Critical Care Education: An Examination of Students' Perspectives

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Critical Care Education: An Examination of Students' Perspectives

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Harcourt Publishers Ltd

Abstract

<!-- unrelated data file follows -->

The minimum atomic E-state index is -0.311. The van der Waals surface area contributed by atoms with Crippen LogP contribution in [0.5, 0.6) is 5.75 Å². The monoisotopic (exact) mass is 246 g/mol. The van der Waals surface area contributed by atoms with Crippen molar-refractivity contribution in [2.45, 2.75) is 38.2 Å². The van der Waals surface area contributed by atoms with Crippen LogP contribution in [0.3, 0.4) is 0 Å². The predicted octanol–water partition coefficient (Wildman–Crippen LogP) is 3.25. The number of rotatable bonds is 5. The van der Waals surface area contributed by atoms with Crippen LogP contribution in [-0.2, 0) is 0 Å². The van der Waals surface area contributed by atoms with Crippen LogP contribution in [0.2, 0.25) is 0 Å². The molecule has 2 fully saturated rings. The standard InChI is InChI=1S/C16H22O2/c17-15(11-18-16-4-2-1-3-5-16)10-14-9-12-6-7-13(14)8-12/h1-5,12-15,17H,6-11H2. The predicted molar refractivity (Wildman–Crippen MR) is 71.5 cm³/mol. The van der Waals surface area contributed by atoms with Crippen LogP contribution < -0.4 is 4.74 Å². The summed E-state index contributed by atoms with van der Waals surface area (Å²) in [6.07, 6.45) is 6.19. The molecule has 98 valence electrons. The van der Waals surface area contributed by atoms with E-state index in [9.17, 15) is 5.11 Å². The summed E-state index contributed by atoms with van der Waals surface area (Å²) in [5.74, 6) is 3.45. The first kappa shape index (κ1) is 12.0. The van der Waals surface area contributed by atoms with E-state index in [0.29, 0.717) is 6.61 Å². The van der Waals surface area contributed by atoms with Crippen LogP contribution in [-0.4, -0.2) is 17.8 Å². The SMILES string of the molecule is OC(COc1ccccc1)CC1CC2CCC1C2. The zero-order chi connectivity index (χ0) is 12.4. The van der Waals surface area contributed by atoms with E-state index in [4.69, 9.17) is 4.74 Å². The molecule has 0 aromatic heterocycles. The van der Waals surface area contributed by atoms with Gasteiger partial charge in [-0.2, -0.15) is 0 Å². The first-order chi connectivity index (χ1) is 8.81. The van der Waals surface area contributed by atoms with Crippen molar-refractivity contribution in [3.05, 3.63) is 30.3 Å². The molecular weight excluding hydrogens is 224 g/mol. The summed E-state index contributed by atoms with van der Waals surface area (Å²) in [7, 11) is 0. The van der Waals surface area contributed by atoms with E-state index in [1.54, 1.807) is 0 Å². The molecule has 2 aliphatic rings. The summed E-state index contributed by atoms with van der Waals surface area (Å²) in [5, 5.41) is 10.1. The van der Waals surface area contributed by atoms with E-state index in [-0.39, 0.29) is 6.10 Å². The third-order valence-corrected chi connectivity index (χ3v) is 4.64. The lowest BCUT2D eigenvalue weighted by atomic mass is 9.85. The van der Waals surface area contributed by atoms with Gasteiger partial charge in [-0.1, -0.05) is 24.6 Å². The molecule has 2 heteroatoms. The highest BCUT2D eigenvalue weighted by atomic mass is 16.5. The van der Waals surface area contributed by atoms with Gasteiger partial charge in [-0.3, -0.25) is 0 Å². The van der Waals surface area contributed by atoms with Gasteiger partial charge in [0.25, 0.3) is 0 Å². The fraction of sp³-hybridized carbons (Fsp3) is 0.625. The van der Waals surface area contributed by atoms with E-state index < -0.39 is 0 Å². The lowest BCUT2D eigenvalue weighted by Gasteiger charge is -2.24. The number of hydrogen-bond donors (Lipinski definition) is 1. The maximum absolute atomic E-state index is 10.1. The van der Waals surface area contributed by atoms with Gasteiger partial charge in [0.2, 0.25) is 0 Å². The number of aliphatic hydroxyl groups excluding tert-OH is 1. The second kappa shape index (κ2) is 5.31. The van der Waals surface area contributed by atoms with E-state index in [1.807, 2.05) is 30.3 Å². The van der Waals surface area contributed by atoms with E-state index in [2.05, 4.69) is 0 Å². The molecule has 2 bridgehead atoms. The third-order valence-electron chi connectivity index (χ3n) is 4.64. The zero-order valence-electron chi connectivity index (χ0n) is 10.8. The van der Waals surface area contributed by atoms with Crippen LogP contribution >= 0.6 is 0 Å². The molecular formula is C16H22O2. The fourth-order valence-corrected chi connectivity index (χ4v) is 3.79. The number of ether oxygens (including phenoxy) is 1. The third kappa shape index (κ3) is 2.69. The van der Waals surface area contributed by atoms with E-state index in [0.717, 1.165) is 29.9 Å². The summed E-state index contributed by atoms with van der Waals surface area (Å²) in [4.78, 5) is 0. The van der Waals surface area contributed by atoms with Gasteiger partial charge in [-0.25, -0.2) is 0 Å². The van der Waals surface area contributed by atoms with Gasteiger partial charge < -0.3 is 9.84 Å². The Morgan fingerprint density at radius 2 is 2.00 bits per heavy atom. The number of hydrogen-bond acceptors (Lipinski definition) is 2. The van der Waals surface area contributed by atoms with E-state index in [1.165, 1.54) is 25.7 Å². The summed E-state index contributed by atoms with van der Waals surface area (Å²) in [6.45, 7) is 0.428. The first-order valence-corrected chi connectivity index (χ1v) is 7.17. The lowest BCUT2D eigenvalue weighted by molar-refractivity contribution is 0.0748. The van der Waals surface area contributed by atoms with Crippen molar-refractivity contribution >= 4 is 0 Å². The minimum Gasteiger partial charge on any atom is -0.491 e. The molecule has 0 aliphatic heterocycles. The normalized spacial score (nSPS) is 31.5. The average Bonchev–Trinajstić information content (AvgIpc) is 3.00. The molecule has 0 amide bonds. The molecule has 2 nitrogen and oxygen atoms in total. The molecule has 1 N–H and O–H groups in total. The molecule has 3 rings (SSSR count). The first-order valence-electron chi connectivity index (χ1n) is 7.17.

Microsoft Word - Theobald_experience2.doc The experience of spouses whose partners have suffered a myocardial infarction: a phenomenological study Karen Theobald RN BAppSc MHlthSc(Nsg) Lecturer, Queensland University of Technology, School of Nursing, Australia INTRODUCTION Patients suffering a myocardial infarction (MI) are usually admitted to coronary care units/intensive care units and are cared for by many health professionals, the majority of whom have undertaken advanced clinical courses of study. The emphasis of these courses, however, is often on the medical aspects of care, such as physiology, phar- macology and the biophysical responses of patients to medical treatment. Limited attention has been given to emotional issues associated with critical care psychological support (Theobald 1993). This highlights a possible lack of understanding by health professionals of the importance of psychosocial implications of cardiac conditions which affect the patient, and their families. The literature suggests that the spouse has an effect on the recovery and rehabilitation of the individual who has suffered an MI (Dhooper 1983, Wright & Leahey 1984, Young & Kahana 1987). The majority of the research regarding the spouse and cardiac illness has utilized quantitative approaches with few studies concentrating on the perceptions of spouses following their partner’s illness. Such information can only be revealed through descriptions of the nature of the individual’s experience. Furthermore, MI is prevalent in both males and females, yet few studies have examined male partners and their perception of the MI event. While this fact reflects gender differences in the epidemiology of myocardial infarction, investigations of adaptation by male spouses may reveal important aspects of care not usually considered by practitioners (National Heart Foundation 1995). LITERATURE REVIEW Cardiovascular disease is still the leading cause of death in Australia (43

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